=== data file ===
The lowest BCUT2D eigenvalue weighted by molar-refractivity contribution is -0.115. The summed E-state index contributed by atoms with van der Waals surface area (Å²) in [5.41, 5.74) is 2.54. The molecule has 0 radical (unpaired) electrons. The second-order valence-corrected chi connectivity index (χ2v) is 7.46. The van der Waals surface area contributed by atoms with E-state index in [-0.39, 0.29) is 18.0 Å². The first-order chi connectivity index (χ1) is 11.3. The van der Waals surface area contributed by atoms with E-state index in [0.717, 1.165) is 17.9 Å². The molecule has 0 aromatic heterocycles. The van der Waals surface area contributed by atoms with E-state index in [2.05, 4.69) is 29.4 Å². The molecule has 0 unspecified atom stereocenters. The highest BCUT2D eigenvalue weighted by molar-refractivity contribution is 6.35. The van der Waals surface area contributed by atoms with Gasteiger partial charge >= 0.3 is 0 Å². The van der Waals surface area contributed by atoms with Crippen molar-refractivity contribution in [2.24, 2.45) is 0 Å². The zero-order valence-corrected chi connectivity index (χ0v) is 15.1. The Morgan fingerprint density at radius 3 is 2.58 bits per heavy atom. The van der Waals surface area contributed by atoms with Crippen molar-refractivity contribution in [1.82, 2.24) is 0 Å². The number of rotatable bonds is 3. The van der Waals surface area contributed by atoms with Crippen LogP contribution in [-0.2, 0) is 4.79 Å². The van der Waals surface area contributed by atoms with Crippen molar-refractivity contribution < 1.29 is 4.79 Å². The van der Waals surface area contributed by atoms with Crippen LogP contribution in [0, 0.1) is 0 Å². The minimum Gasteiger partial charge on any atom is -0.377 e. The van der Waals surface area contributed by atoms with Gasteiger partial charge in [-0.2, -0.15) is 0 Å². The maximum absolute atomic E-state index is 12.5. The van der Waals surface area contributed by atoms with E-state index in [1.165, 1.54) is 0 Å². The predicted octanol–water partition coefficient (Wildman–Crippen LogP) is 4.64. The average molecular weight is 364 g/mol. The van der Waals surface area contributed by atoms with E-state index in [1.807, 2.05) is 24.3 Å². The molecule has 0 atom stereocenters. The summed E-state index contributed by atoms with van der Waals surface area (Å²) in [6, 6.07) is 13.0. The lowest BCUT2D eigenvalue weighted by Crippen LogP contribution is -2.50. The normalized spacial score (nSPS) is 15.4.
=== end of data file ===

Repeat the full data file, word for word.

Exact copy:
The lowest BCUT2D eigenvalue weighted by molar-refractivity contribution is -0.115. The summed E-state index contributed by atoms with van der Waals surface area (Å²) in [5.41, 5.74) is 2.54. The molecule has 0 radical (unpaired) electrons. The second-order valence-corrected chi connectivity index (χ2v) is 7.46. The van der Waals surface area contributed by atoms with E-state index in [-0.39, 0.29) is 18.0 Å². The first-order chi connectivity index (χ1) is 11.3. The van der Waals surface area contributed by atoms with E-state index in [0.717, 1.165) is 17.9 Å². The molecule has 0 aromatic heterocycles. The van der Waals surface area contributed by atoms with E-state index in [2.05, 4.69) is 29.4 Å². The molecule has 0 unspecified atom stereocenters. The highest BCUT2D eigenvalue weighted by molar-refractivity contribution is 6.35. The van der Waals surface area contributed by atoms with Gasteiger partial charge >= 0.3 is 0 Å². The van der Waals surface area contributed by atoms with Crippen molar-refractivity contribution in [2.24, 2.45) is 0 Å². The zero-order valence-corrected chi connectivity index (χ0v) is 15.1. The Morgan fingerprint density at radius 3 is 2.58 bits per heavy atom. The van der Waals surface area contributed by atoms with Crippen molar-refractivity contribution in [1.82, 2.24) is 0 Å². The number of rotatable bonds is 3. The van der Waals surface area contributed by atoms with Crippen LogP contribution in [-0.2, 0) is 4.79 Å². The van der Waals surface area contributed by atoms with Crippen molar-refractivity contribution < 1.29 is 4.79 Å². The van der Waals surface area contributed by atoms with Crippen LogP contribution in [0, 0.1) is 0 Å². The minimum Gasteiger partial charge on any atom is -0.377 e. The van der Waals surface area contributed by atoms with Gasteiger partial charge in [-0.2, -0.15) is 0 Å². The maximum absolute atomic E-state index is 12.5. The van der Waals surface area contributed by atoms with E-state index in [1.165, 1.54) is 0 Å². The predicted octanol–water partition coefficient (Wildman–Crippen LogP) is 4.64. The average molecular weight is 364 g/mol. The van der Waals surface area contributed by atoms with E-state index in [1.807, 2.05) is 24.3 Å². The molecule has 0 atom stereocenters. The summed E-state index contributed by atoms with van der Waals surface area (Å²) in [6, 6.07) is 13.0. The lowest BCUT2D eigenvalue weighted by Crippen LogP contribution is -2.50. The normalized spacial score (nSPS) is 15.4.